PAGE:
9. All of these variation should include verbal confirmation of comfort, sensation, interest and attention.
Photo by Pablo Nidam on Scopio

Variations:

  • Steps 1 – 9 can immediately be repeated with partners changing roles.
  • 1 through 9 can be repeated with partners changing roles at another time.
  • Steps 1 through 9 can be repeated touching with the giving partner touching the receiving partner’s feet & toes, rather than their hands.

Nothing is so healing as the human touch.

Bobby Fischer

Awareness is Key

Being aware of our partner’s reaction and responses to our touch can help to inspire greater understanding and intimacy among us.

This exercise can be just as inspiring and informative when performed solo. This would involve choosing a giving and a receiving hand, closing our eyes and allowing the exploration to begin. 😊

That is all for now! We will have more touching exercises next time.

Photo by Ben Kao on Scopio

This is Sean. Try touching yourself with awareness (and those who are important to you) this week and see what happens.

.(You can always contact me for more concrete suggestions.)

Our earlier Blog-Lessons:

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Healthy Happy Intimate Adult Relationship

Healthy Happy Intimate HHIA Relationships 46

Balance

In Between

Photo by Abhishek Mittal on Scopio

Life is like riding a bicycle. To keep your balance, you must keep moving.

Albert Einstein

Sean here again! I am back. In the last few Lesson-Blogs we have been exploring some of the ways we connect and encourage intimacy and our HHIA Relationships, including rituals, romance and excitement.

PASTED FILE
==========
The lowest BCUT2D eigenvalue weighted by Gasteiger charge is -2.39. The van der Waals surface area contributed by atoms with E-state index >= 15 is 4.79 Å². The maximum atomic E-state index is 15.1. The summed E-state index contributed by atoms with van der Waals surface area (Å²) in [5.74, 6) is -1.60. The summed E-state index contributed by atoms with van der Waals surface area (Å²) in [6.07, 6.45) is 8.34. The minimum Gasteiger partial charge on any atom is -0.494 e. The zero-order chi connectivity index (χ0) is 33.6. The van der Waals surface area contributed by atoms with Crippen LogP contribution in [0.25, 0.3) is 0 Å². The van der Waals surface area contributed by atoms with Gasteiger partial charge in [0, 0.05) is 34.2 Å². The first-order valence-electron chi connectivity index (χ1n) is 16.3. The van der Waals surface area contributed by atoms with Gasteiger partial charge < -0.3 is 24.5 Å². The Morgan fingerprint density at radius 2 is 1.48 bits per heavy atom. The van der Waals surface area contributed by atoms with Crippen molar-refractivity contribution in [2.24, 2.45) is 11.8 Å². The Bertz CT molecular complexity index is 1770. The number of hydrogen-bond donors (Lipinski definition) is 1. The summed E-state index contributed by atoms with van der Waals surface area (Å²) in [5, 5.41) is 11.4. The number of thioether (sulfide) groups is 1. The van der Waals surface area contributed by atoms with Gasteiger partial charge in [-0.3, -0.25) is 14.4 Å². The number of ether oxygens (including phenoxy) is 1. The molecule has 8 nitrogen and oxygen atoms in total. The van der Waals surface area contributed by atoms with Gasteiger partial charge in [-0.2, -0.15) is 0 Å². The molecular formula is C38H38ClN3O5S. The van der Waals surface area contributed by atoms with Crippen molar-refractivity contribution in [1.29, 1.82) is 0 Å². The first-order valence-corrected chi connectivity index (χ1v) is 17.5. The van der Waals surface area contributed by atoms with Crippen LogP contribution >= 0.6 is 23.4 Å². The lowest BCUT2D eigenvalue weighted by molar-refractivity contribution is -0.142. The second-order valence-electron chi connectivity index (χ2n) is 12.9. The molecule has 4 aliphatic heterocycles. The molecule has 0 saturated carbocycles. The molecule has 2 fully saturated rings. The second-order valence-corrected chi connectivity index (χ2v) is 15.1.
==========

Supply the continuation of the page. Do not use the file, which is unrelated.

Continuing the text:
Meeting in the Middle

Once we have established first contact and followed through with first dates, building a bit of devotion and intimacy, it is important for us to meet our partners in the middle. In other words, and getting together and finding a partner is about finding someone with who we can meet in the middle and find balance with.

On the one hand we want to be ourselves and be supported and appreciated. On the other hand, we want our partners to feel safe and encouraged to be themselves and feel supported and appreciated.

„Next to love, balance is the most important thing.“

John Wooden
Photo by Daniela Acero on Scopio

Meet me in the middle

Where do we find balance? Ultimately, we create balance with every choice we make as a both as individuals and as couples:

  • Mine or Yours
  • Going out
  • Staying in
  • Being together
  • Being apart
  • Listening
  • Speaking
  • Bed time
  • Entertainment
  • Food
  • Drink
  • Affection
  • Cleaning
  • Cooking
  • Music
  • Intimacy
  • … Among others
Photo by Rudorwashe Tariro Dziva on Scopio

To begin with, we want to create expectations which both we and our partners can meet. Simply, we want to express our interests and desires to each other. Keeping our expectations and ideals grounded in reality and communication. Again, honesty and candor around our wishes and desires can help us to find the right mix as a couple.

No compromise

Actually, this is about a give and take, experimentation, taking risk and finding rewards with each other. This interaction and exploration encourages us to be even closer and find solutions that work for us.  Strictly speaking, cooperation rather than compromise sets the course for balance in a HHIA Relationship.  

The truth is balance. However the opposite of truth, which is unbalance, may not be a lie.

Susan Sontag

Love Work Balance

Finding a balance is about finding where we are and figuring out where we want to be. When we are feeling out of balance in our relationships, it is important to consider both “where we are” in relation to our partners at the moment and “How did we get here?”. Specifically, we want to consider our choices, actions and reactions that have brought us to this imbalance.  

Photo by Hanny Hsian on Scopio

Seesaw effect

Equilibrium and stability are in constant flux and interaction. Especially as we interact with each other, our responsibilities, our plans, society and the rest of the world. Conversely, the more we try to square, even out, equalize and settle the chaos we often lose sight of the natural ebb and flow of our relationships. This can also be true in our lives in general.

It’s all about quality of life and finding a happy balance between work and friends and family.

Andrew Bernstein
Photo by Miguel Mimoso on Scopio